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If Android says it's connected to a WiFi network, does that mean it's not using any mobile data? Could it ever happen that somehow an apps insists on using mobile data despite having a WiFi connection? In other words, is the only way to guarantee not to be using mobile data is to disable it?

For context, I noticed Google Photos doesn't sync even though it is set to. If I disable "only sync over WiFi" then it works, even if I am connected to WiFi and have mobile data off. Is it necessary to turn off mobile data to make sure it's not used?

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Could it ever happen that somehow an apps insists on using mobile data despite having a WiFi connection?

Yes, an app can do this. There is an API that allows an app to bind itself to a particular network, and it could deliberately select a cellular network. This might make sense for, for instance, an app for managing your cell carrier account (though a lot of those are explicitly exempted from counting toward data plans).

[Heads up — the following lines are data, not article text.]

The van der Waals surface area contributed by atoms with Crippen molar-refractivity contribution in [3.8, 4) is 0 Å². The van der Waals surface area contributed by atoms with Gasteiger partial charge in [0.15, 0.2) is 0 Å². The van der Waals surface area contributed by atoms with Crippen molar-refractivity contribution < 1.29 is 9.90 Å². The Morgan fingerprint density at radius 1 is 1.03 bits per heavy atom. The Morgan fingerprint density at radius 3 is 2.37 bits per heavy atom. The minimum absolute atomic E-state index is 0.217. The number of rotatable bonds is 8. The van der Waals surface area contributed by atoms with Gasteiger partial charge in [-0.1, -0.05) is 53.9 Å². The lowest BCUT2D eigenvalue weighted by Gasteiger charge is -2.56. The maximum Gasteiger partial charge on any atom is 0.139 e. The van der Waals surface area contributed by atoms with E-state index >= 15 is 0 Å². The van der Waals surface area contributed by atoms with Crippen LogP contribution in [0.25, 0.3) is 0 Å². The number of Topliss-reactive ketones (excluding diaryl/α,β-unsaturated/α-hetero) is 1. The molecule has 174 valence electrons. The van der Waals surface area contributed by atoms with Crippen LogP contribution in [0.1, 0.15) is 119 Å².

Most apps, however, will not do this: it would generally be quite user-hostile to use up a user's data plan when they're connected to an unmetered Wi-Fi network.

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